fbpx
canoe on a lake in the mountains

Teamwork in marriage doesn’t usually come naturally. It’s a skill we develop as we mature together in the same direction with our spouse. And, as Maria Dyck so keenly illustrates, it’s a skill usually acquired by surviving trials together. 

It was the perfect day for a canoe trip down the lazy, tropical river. A few friends had gathered together for what was supposed to be a relaxing Sunday afternoon adventure. My boyfriend and I had been dating for a few months, and you could say things were getting serious between us. We still had much to learn about each other and navigating life together, but on that afternoon, our only concern was enjoying the day.

Out of all the canoes available, we were given a rusty, white canoe with an odd design. Instead of the usual pointed ends, the back of the canoe was flat—perfect for attaching a small motor. I thought nothing of it and hopped into the canoe like I had done many times before. Mr. Wonderful pushed us in and away we sailed. I sat in front while he took command of the captain’s seat in the back. 

It was going to be the perfect day!

Except it wasn’t.

It didn’t take long for us to notice that our canoe struggled to keep pace with the others. While our friends effortlessly glided through the narrow jungle river, we found ourselves repeatedly left behind. No matter how hard we worked, we simply could not keep up!

Mr. Handsome was giving out words of encouragement from the back seat as well as helpful advice, but it didn’t matter––we were falling behind.

Jungle rivers are deceiving. On the surface, they appear to be barely moving when, in fact, they clip along rapidly. We narrowly missed a few trees poking out of the water as we navigated the winding river. It was getting a bit stressful, and Mr. Encouragement, giving orders in the back, was getting on my nerves.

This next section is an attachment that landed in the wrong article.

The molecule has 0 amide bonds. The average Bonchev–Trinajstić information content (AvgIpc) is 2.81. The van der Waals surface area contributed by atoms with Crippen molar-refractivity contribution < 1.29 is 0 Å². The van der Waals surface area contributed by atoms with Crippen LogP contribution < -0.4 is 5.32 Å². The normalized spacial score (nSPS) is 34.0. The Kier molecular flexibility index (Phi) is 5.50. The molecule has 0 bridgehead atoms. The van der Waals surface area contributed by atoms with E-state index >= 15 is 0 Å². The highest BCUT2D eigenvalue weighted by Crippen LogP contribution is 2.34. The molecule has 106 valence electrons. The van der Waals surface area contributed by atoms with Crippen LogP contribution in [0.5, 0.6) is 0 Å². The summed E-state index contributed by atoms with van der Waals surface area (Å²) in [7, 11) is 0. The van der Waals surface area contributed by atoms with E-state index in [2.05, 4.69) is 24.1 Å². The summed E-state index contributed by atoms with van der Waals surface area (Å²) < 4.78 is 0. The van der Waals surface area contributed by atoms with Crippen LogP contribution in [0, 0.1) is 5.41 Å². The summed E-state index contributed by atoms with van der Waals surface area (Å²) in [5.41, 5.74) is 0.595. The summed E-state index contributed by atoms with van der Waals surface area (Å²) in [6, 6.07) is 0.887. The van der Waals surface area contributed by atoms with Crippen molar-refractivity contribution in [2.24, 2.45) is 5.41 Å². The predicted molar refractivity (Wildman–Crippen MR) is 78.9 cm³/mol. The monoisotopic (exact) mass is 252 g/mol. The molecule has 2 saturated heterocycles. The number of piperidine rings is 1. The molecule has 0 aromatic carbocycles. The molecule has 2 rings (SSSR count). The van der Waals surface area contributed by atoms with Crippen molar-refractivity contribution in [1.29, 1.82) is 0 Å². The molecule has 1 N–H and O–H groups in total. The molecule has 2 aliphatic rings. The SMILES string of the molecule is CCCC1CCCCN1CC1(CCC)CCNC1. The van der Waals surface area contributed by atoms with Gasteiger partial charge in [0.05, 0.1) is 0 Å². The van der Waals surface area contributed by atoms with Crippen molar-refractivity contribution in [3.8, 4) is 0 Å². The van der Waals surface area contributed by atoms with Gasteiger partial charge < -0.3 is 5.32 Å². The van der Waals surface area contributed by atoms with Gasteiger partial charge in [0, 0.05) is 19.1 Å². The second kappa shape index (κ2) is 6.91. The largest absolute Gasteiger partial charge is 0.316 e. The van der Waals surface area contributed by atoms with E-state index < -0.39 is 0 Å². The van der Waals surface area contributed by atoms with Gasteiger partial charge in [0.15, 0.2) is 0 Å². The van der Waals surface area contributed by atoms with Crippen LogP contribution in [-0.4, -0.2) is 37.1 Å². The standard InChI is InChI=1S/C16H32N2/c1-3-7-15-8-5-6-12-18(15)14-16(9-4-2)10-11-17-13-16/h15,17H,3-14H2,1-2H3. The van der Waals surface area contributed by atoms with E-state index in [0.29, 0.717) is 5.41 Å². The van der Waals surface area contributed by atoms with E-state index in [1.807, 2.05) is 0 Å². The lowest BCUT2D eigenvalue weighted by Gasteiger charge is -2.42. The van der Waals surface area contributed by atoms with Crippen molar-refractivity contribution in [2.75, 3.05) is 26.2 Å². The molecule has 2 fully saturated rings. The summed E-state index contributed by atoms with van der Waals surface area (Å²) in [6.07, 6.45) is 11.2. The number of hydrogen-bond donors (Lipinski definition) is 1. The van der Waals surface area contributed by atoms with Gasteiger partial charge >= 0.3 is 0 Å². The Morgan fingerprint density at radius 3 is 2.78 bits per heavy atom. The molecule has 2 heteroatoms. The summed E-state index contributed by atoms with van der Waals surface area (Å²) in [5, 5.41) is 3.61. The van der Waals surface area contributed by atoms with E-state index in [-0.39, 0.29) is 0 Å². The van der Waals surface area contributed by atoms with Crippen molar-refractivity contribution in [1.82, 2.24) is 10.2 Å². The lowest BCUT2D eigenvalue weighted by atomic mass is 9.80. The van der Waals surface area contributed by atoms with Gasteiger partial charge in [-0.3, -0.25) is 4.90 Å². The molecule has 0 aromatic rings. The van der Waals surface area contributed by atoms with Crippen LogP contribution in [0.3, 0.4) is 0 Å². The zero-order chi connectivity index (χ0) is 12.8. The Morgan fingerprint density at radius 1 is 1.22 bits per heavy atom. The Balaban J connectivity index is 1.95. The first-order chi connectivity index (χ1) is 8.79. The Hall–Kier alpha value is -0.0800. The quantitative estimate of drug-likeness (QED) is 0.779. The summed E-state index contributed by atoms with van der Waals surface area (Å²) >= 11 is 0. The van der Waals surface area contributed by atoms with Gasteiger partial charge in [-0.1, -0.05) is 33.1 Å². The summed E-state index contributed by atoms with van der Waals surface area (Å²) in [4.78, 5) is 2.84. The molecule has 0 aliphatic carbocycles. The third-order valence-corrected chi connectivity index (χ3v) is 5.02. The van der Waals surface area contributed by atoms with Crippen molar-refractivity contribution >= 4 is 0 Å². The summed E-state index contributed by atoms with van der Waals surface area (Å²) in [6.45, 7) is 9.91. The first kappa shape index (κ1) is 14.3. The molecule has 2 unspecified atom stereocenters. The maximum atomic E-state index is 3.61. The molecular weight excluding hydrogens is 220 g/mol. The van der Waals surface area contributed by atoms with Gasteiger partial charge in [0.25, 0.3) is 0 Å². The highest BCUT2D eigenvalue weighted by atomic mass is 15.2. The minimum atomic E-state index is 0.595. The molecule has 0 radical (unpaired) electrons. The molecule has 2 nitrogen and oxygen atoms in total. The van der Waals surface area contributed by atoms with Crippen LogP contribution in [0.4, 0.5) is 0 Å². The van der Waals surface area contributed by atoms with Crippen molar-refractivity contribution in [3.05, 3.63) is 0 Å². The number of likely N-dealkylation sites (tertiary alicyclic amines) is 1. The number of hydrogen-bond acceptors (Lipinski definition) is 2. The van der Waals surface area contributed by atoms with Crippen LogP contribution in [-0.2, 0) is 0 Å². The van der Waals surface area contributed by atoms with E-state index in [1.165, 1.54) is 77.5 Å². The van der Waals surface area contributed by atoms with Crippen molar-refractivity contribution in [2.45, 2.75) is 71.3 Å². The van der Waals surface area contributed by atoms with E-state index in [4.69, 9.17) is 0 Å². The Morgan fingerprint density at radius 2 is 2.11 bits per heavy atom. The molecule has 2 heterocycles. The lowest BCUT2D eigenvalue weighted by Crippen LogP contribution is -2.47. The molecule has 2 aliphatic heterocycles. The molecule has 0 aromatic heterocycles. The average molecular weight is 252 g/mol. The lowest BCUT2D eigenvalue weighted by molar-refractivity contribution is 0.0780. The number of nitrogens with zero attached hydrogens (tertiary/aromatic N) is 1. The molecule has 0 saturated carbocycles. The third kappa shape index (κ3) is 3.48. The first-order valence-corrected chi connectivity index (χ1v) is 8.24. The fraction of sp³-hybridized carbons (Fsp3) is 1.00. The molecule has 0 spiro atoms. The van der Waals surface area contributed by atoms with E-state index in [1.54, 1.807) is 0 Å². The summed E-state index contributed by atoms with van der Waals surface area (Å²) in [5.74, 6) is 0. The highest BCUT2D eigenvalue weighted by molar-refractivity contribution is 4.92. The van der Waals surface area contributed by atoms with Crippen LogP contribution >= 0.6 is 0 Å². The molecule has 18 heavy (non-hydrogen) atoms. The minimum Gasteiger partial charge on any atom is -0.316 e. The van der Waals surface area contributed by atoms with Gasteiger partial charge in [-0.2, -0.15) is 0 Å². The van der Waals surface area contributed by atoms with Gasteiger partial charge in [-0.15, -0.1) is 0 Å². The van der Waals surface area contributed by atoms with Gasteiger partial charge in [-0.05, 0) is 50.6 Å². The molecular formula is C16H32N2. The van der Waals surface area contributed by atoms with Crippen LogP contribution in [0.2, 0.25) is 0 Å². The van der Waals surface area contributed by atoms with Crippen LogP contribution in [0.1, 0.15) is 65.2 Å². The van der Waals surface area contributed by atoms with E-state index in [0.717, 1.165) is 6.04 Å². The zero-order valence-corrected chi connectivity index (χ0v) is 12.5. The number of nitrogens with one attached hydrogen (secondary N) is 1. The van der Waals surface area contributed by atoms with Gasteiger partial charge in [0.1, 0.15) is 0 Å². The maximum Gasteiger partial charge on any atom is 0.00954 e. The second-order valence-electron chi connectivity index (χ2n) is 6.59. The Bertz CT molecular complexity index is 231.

With each command, I grew more and more annoyed, “How many times have you canoed?” I asked.

“Oh, this is my first time,” he answered nonchalantly, and I marveled at his ability to pretend he knew what he was doing.

As we rounded another tight curve, we caught a glimpse of trouble up ahead. A dead tree lay across the narrow river, and there was no time to maneuver around it. We were headed for a collision.

“Duck!” shouted the Captain from the back seat. I leaned forward as low as I could in an effort to dodge the thick branch. “Duck!” he shouted again, but it was useless. With a loud thud, the tree smashed into my forehead and threw me onto my back in the middle of the canoe. My glasses sailed into the sky and disappeared.

As I lay there, dazed and confused, Mr. Know-it-All looked at me and chastised, “I said ‘duck.’”

All of a sudden, I had a great new idea for my paddle!

My good mood evaporated in the jungle heat, and as I hunted for my glasses, I fought the anger that threatened to bubble to the surface. Mr. Helpful found my bent frames, now missing a lens, and handed them to me. Wearily, I put what was left of them on my face, and we began rowing once again. Outwardly, I was exhausted, sore, and bruised. Inwardly, I was nursing a grudge toward Mr. Annoying. In that moment, I wasn’t sure if we would make it—not just to our destination, but also as a couple.

Thankfully, our group stopped for a break, and it was decided another pair would try the cursed, white canoe. With some trepidation, I stepped into another canoe. I was not convinced things were going to improve, but there was no other way home.